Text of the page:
The question is, how long can it last? I was talking about this recently with my boyfriend, Holger, who is German and lives just outside Munich, Germany. It was shortly after Christmas, and the movie had been recently aired. He expressed his amazement at the ongoing popularity and hype it still gets, particularly because many people nowadays – especially the younger generations – don’t even know of the Trapp Family Singers, or their music. Why does it continue to grow in popularity rather than fade into its place in movie history with the rest of the popular musicals?
Now understand, when we first met, he had heard of the Sound of Music, but had never seen it. He was more familiar with the original German film, Die Trapp-Familie. Of course, my daughters and I fixed that on his first visit – treating him to a private screening at our house, complete with sing-a-along and running commentary. I haven’t often had the opportunity to witness a virgin viewing – most people I know have seen it at least once. As a guy who’s more into Quentin Tarantino films than Rogers and Hammerstein musicals; he was a good sport to watch it with us. And while we didn’t succeed in creating a new groupie, he did appreciate it, especially since it was about our family.
Our conversation got me to thinking however, he did have a point. How often does a movie or theater production sustain the level of popularity that the Sound of Music has achieved – movies like Wizard of Oz, Mary Poppins, Star Wars, Lord of the Rings, Harry Potter; and musicals like Phantom of the Opera, Les Misèrables, The Lion King, and Annie come to mind. But certainly there are even fewer whose fans span generations, and have experienced multiple revivals.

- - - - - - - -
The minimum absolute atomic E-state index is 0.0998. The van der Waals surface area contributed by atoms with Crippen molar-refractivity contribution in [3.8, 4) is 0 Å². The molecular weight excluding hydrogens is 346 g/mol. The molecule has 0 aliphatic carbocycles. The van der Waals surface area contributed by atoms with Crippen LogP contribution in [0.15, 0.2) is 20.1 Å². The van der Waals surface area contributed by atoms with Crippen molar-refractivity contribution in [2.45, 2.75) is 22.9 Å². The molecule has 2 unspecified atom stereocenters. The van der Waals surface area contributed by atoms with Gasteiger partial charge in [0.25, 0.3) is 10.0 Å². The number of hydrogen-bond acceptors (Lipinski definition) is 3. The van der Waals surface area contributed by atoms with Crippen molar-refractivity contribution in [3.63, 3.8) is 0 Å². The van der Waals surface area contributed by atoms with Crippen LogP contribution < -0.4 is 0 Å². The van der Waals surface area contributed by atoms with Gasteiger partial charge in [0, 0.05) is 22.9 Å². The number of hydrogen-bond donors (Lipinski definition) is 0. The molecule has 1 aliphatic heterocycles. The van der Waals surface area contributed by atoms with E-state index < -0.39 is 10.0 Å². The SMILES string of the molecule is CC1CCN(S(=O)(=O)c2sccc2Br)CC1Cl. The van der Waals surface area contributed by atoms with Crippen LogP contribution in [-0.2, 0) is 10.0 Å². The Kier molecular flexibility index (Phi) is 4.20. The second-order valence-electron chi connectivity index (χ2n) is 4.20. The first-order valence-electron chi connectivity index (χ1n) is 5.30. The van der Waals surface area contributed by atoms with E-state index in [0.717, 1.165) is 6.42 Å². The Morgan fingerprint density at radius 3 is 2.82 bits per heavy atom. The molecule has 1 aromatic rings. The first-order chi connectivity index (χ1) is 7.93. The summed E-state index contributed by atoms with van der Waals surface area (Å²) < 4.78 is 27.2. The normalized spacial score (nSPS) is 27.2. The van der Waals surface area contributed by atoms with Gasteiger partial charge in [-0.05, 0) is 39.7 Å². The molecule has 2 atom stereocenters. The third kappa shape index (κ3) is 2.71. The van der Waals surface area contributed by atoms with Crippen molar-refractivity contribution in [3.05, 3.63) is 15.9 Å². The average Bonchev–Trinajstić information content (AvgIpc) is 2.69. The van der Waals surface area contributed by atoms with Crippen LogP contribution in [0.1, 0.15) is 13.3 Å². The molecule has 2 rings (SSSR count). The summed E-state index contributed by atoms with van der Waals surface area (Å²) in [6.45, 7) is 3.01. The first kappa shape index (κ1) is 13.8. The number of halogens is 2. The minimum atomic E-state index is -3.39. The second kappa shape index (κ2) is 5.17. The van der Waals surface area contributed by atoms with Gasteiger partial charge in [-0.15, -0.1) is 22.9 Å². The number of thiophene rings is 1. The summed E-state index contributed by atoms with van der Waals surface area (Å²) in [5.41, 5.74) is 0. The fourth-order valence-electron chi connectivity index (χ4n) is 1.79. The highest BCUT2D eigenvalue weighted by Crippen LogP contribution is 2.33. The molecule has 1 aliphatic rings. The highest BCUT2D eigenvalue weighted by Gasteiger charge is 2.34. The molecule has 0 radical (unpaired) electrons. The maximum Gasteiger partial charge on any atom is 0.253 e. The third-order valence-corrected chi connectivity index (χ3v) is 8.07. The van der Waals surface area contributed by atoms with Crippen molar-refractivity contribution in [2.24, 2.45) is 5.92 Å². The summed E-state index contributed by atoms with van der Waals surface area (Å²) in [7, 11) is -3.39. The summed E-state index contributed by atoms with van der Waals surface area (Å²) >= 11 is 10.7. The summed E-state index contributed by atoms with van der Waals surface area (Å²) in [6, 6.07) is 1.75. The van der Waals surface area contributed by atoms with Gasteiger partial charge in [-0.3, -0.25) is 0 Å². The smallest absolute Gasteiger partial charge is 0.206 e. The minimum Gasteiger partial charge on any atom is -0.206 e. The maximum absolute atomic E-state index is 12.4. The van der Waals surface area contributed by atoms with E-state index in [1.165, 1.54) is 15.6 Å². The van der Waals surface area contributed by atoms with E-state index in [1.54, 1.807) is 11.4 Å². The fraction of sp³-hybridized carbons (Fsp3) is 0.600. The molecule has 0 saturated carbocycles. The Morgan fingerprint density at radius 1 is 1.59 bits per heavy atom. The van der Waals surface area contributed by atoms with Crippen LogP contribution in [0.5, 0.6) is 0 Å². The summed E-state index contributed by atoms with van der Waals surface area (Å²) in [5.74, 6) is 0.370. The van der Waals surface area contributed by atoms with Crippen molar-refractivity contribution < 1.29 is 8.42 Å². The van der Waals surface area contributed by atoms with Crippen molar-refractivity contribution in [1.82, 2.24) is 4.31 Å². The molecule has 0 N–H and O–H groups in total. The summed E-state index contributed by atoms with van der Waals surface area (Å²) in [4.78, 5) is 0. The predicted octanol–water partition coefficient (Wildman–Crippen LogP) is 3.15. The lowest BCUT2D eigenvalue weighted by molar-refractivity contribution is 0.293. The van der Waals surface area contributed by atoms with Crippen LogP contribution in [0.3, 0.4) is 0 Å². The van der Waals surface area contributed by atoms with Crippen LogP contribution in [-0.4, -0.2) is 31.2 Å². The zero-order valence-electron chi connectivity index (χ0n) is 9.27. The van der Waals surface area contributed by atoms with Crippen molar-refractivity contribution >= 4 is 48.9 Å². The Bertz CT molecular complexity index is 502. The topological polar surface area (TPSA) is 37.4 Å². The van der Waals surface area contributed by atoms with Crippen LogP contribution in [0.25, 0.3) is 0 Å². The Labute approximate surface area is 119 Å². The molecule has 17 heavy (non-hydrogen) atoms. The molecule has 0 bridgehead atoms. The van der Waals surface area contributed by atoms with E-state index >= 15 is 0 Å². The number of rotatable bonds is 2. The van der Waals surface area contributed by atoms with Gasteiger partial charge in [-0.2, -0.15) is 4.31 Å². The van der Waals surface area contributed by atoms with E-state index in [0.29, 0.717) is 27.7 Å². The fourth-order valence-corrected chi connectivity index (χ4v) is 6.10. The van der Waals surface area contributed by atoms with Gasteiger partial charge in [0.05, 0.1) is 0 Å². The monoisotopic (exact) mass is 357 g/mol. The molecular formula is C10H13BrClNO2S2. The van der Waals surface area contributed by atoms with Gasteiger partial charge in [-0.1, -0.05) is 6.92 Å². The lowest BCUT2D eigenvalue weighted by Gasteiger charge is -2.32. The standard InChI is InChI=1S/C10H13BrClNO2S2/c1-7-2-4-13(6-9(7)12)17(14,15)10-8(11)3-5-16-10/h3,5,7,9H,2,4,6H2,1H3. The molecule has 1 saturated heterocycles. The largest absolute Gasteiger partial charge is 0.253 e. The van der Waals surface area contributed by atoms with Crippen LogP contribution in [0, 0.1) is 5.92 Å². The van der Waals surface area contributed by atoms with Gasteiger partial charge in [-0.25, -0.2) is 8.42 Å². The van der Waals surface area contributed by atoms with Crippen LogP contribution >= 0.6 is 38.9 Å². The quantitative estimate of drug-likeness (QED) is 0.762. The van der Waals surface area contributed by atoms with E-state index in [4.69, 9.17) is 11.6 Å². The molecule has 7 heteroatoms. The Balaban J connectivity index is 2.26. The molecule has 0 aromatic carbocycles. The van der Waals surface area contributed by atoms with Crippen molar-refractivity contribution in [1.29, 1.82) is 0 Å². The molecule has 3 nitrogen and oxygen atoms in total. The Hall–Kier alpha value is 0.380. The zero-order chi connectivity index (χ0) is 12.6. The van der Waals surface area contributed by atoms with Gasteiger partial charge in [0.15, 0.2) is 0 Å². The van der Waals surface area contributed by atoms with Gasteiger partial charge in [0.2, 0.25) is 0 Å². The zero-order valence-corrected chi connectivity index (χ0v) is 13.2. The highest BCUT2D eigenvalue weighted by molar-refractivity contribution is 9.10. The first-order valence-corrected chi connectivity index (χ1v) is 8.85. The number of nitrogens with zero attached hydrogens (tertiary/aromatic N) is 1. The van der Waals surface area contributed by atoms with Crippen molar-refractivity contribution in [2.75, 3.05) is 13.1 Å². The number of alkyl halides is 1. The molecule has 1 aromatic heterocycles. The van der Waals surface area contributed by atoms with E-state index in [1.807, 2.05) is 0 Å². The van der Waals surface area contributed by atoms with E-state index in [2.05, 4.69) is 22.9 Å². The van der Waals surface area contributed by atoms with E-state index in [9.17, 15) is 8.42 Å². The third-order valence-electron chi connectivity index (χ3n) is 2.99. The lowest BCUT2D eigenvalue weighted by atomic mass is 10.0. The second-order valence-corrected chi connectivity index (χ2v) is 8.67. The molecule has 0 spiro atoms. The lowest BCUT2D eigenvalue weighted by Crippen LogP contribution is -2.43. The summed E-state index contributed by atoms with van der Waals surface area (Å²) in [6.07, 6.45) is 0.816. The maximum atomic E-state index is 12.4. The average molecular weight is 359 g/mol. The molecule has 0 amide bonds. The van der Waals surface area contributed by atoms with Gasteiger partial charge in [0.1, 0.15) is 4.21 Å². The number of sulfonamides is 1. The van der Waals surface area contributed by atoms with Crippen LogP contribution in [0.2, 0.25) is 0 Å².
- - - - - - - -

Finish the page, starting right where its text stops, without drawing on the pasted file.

Take, for example, the aforementioned Sing-Along Sound of Music craze, which I just discovered is alive and well at the 5th Avenue Theater in Seattle, WA (gotta love Google). Or how about the BBC reality show, How Do You Solve a Problem like Maria? that Andrew Lloyd Webber created to fill the role of Maria in his West End London revival in 2006. That inspired a version that was aired in Belgium, Op zoek naar Maria, for which the now-famous viral video of 200 dancers performing Do Re Mi in the Antwerp train station was created to promote.
Even on a small scale, the infatuation continues. Just a few weeks ago, I attended a local performance of The Sizzling Strings – a one-family musical group from Utah – who opened their show with, you guessed it, a Sound of Music medley.
But these examples only illustrate the momentum that continues to propel SOM forward in popularity, rather than settling into a quiet, nostalgic type of fame like, for instance, My Fair Lady or Mary Poppins. They don’t, however, answer our original question of how long will it last? Readers, what do you think? I’d love to hear your thoughts on this.
(Talk about coincidence – as I write this, I’m hearing a commercial on TV for Dove, Damaged Therapy, set to the tune of My Favorite Things, which reminded me about last night’s episode of Gossip Girl referenced the Sound of Music. See what I mean? It baffles the mind.) -- F.v.T.